Marian Miner Cook

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Some Sacred Lives of Coffee

Mon, September 25, 2023
Dinner Program
Jamel Velji

Can coffee be religious? Many of us who drink coffee might describe it in terms that are sacred—awakening, invigorating, even eye-opening. The earliest people to popularize the beverage in the 15th century also described it in terms that are strikingly similar to those that we use today. This talk shows how early proponents of the bean argued that it should be part of the sacred landscapes of Islam. I then show how coffee drinking impacted changes in Middle Eastern architecture and ritual. I then consider how knowledge about coffee changed as the beverage took hold in Europe.

Jamel Velji is Associate Professor of Religious Studies at Claremont McKenna College. His work lies at the intersection between Islamic Studies and Religious Studies and is particularly concerned with the ways in which narratives, rituals, and symbols can effect social transformations. He has written extensively on various aspects of apocalypticism, and his book An Apocalyptic History of the Early Fatimid Empire was the inaugural volume of Edinburgh University Press’s series on Islamic Eschatology and Apocalypticism. His current research examines the Islamic history of coffee, and how that history becomes retold in various European and American contexts.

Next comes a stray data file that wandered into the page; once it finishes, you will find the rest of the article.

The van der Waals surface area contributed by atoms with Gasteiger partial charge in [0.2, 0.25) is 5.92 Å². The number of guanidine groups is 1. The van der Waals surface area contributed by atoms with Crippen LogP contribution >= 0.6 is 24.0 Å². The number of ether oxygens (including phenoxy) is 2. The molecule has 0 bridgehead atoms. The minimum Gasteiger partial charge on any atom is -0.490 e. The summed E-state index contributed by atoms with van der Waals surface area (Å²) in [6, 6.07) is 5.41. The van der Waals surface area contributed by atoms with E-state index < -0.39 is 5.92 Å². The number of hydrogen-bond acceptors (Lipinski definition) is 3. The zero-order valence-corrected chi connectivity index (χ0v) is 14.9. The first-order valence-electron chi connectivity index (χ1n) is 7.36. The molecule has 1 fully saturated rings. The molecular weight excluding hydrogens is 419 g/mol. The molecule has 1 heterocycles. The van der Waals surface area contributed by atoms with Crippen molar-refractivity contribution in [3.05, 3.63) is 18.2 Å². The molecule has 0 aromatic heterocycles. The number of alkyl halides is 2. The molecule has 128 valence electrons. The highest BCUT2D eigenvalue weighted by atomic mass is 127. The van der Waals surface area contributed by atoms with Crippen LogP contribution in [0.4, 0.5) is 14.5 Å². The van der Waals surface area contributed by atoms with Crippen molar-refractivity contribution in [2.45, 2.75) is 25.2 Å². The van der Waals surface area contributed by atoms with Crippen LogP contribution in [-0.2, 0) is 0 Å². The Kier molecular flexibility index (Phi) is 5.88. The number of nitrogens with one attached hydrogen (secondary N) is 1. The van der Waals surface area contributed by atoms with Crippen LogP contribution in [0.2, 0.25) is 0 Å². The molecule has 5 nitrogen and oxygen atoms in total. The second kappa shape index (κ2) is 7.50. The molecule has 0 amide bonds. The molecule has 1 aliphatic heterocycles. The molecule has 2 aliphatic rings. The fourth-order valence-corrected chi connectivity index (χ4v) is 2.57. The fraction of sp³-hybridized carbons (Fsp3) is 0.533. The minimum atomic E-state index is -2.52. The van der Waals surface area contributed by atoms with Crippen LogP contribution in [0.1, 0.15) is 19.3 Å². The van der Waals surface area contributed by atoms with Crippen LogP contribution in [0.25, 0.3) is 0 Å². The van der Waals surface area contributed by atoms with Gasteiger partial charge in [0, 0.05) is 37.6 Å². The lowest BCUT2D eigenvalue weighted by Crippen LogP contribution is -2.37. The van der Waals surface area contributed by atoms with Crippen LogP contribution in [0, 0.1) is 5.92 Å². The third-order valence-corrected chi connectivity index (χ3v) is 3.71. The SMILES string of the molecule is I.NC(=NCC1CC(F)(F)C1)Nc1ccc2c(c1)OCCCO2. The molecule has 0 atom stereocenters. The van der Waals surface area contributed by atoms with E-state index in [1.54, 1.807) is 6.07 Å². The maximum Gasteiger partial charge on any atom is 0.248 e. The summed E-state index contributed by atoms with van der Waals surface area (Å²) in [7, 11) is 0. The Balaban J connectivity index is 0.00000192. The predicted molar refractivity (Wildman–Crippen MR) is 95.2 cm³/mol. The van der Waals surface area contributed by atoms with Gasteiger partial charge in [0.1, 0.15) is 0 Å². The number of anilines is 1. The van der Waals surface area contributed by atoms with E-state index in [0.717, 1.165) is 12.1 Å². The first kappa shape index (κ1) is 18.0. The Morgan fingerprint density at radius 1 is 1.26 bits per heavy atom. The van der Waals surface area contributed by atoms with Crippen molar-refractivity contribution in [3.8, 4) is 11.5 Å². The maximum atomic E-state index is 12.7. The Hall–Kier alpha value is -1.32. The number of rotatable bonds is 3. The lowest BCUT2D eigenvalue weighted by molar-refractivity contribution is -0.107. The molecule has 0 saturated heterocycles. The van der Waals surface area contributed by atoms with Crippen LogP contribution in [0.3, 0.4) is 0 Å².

Velji holds A Ph.D. in Religious Studies from the University of California, Santa Barbara, an M.A. in Islamic Studies from McGill University, and a B.A. in Religion from Haverford College. His work has been funded by numerous fellowships, including a Jacob K. Javits Fellowship, two fellowships from the Social Sciences Humanities Research Council of Canada, a Josephine de Kármán Fellowship, and a fellowship from the Institute of Ismaili Studies.

Marian Miner Cook Athenaeum

Claremont McKenna College
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